If you wish to follow along, you can find PBIX/Excel files at the bottom of the article. 


Krešimir Ledinski

Krešimir Ledinski

Microsoft certified expert in the field of Business Intelligence. His biggest passions are DAX, M, and data modeling.

Kristian Radoš

Kristian Radoš

Experienced data analyst. Advanced in SQL, PowerApps and M language.


CALCULATE/CALCULATETABLE are the most important functions in DAX, and the only ones that are capable of modifying the original filter context. CALCULATE has a few rules you need to follow, and they aren’t that hard to understand. The complexity comes when those rules interfere with each other or with the original filter context.

Original Filter Context

Original filter context is made from all the filters that are influencing the Measure at a certain point in a visual before the Measure starts with its evaluation. These filters can be either direct ones (plotted on the same visual), or cross-filtered through the interaction between 2 or more visuals.

Note: It is extremely important to understand the following example thoroughly. Without the comprehensive understanding of the way original filter context is being created it will be impossible to comprehend filter context modifications or row 2 filter context transition.

When debugging a Measure, always pick a specific cell (or point) in a visual, then check which filters are being applied to the selected cell. Those filters can be direct or indirect. If we focus on the cell with a red border, we can conclude the following.

There are 2 direct filters impacting this cell. Those are:

  • DimProduct[Color]=”Black”
  • DimProduct[CategoryName]=”Components”

Besides direct filters, there are also 2 filters that cross filter this visual, and they are coming from other visuals on the canvas. Those are:

  • DimCustomer[BusinessType]=”Warehouse”
  • DimDate[Year] =”2020”

For that selected cell in the visual, there are 4 filters applied to the cell before the calculation even starts. The calculation [SalesAmount] has the following formula:

SalesAmount = SUMX(FactSales,FactSales[UnitPrice]*FactSales[OrderQuantity])

If we observe the data model, we can see that the measure is using only columns from the FactSales table. But we can also see that all the dimension tables have a 1-* relationship with the FactTable, meaning filters applied to their columns also flow to the FactSales table and filter it before the calculation starts. This is the reason why, even though the calculation is the same for every cell in the visual, it returns different values for different cells. This is all the result of the different filters applied to cells that are forming the original filter context under which the calculation is being evaluated.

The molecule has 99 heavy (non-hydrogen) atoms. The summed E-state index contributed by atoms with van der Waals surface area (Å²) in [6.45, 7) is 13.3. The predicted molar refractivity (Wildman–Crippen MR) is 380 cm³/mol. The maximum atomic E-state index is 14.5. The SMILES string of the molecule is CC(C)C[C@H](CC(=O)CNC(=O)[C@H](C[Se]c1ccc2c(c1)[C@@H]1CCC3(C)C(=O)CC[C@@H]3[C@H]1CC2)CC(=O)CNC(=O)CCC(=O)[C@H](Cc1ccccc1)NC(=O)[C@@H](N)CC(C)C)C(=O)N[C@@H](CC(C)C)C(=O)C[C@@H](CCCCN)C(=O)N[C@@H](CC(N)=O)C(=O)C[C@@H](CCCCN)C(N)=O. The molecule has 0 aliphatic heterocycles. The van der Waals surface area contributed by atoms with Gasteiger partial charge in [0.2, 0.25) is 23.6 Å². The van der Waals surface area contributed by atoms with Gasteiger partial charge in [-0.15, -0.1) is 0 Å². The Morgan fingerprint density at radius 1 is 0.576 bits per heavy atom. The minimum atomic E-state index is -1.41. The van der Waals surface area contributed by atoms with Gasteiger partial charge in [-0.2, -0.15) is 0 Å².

Why do you need CALCULATE?

Once you plot measures in a visual, they always fall under the influence of the original filter context. This is extremely useful since you don’t have to worry about changing the calculation for every possible combination of fields plotted on the visual. but this also poses a big issue in case you need to break free of a certain original context filter (e.g. if you wish to always show the grand total values for every field). Or if you wish to change the original filter context so that you could do a comparison between different filters. For those mentioned, and many more purposes, you need a way of modifying or ignoring the original filter context. This is where the CALCULATE/CALCULATETABLE function shine.

Because DAX is all about filtering the data model, every logic you wish to write with DAX has to include some kind of filter manipulation. This is what is meant by “Thinking in DAX terms”. This is the hardest part of DAX to grasp, and since it almost always includes filter context manipulation, it also makes CALCULATE the hardest DAX function to master. But if you pay attention to its basic concepts and order of evaluation, you will have a much easier time understanding and using it correctly in your measures.


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